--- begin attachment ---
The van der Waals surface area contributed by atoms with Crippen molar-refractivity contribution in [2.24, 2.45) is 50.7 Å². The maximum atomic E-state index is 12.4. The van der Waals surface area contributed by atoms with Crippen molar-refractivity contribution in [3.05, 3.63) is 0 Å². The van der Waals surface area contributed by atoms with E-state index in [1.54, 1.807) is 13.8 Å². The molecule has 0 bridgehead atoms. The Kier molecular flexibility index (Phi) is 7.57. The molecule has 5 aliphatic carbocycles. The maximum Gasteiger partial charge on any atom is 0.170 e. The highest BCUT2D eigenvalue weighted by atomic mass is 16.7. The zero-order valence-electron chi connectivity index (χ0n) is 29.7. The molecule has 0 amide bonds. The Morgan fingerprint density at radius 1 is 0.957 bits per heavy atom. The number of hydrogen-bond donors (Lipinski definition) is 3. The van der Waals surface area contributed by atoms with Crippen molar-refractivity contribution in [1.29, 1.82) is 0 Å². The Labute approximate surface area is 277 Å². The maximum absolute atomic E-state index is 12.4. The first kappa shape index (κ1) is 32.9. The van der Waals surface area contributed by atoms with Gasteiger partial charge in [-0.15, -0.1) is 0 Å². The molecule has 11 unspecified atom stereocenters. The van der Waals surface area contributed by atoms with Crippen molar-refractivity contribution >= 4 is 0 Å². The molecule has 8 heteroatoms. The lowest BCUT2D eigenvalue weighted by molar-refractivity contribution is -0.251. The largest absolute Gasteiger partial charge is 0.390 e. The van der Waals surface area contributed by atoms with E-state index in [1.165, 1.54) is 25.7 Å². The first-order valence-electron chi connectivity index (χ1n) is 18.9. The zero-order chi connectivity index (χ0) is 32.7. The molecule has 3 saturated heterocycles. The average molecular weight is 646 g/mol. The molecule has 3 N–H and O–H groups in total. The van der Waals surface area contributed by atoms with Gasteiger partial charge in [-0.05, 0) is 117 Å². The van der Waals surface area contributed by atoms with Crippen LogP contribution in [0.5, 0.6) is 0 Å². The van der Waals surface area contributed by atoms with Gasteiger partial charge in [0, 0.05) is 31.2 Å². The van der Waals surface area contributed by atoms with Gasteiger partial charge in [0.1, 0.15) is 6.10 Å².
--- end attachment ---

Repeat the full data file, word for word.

The van der Waals surface area contributed by atoms with Crippen molar-refractivity contribution in [2.24, 2.45) is 50.7 Å². The maximum atomic E-state index is 12.4. The van der Waals surface area contributed by atoms with Crippen molar-refractivity contribution in [3.05, 3.63) is 0 Å². The van der Waals surface area contributed by atoms with E-state index in [1.54, 1.807) is 13.8 Å². The molecule has 0 bridgehead atoms. The Kier molecular flexibility index (Phi) is 7.57. The molecule has 5 aliphatic carbocycles. The maximum Gasteiger partial charge on any atom is 0.170 e. The highest BCUT2D eigenvalue weighted by atomic mass is 16.7. The zero-order valence-electron chi connectivity index (χ0n) is 29.7. The molecule has 0 amide bonds. The Morgan fingerprint density at radius 1 is 0.957 bits per heavy atom. The number of hydrogen-bond donors (Lipinski definition) is 3. The van der Waals surface area contributed by atoms with Crippen molar-refractivity contribution in [1.29, 1.82) is 0 Å². The Labute approximate surface area is 277 Å². The maximum absolute atomic E-state index is 12.4. The first kappa shape index (κ1) is 32.9. The van der Waals surface area contributed by atoms with Gasteiger partial charge in [-0.15, -0.1) is 0 Å². The molecule has 11 unspecified atom stereocenters. The van der Waals surface area contributed by atoms with Crippen molar-refractivity contribution >= 4 is 0 Å². The molecule has 8 heteroatoms. The lowest BCUT2D eigenvalue weighted by molar-refractivity contribution is -0.251. The largest absolute Gasteiger partial charge is 0.390 e. The van der Waals surface area contributed by atoms with E-state index in [1.165, 1.54) is 25.7 Å². The first-order valence-electron chi connectivity index (χ1n) is 18.9. The zero-order chi connectivity index (χ0) is 32.7. The molecule has 3 saturated heterocycles. The average molecular weight is 646 g/mol. The molecule has 3 N–H and O–H groups in total. The van der Waals surface area contributed by atoms with Gasteiger partial charge in [-0.05, 0) is 117 Å². The van der Waals surface area contributed by atoms with Crippen LogP contribution in [0.5, 0.6) is 0 Å². The van der Waals surface area contributed by atoms with Gasteiger partial charge in [0, 0.05) is 31.2 Å². The van der Waals surface area contributed by atoms with Gasteiger partial charge in [0.1, 0.15) is 6.10 Å².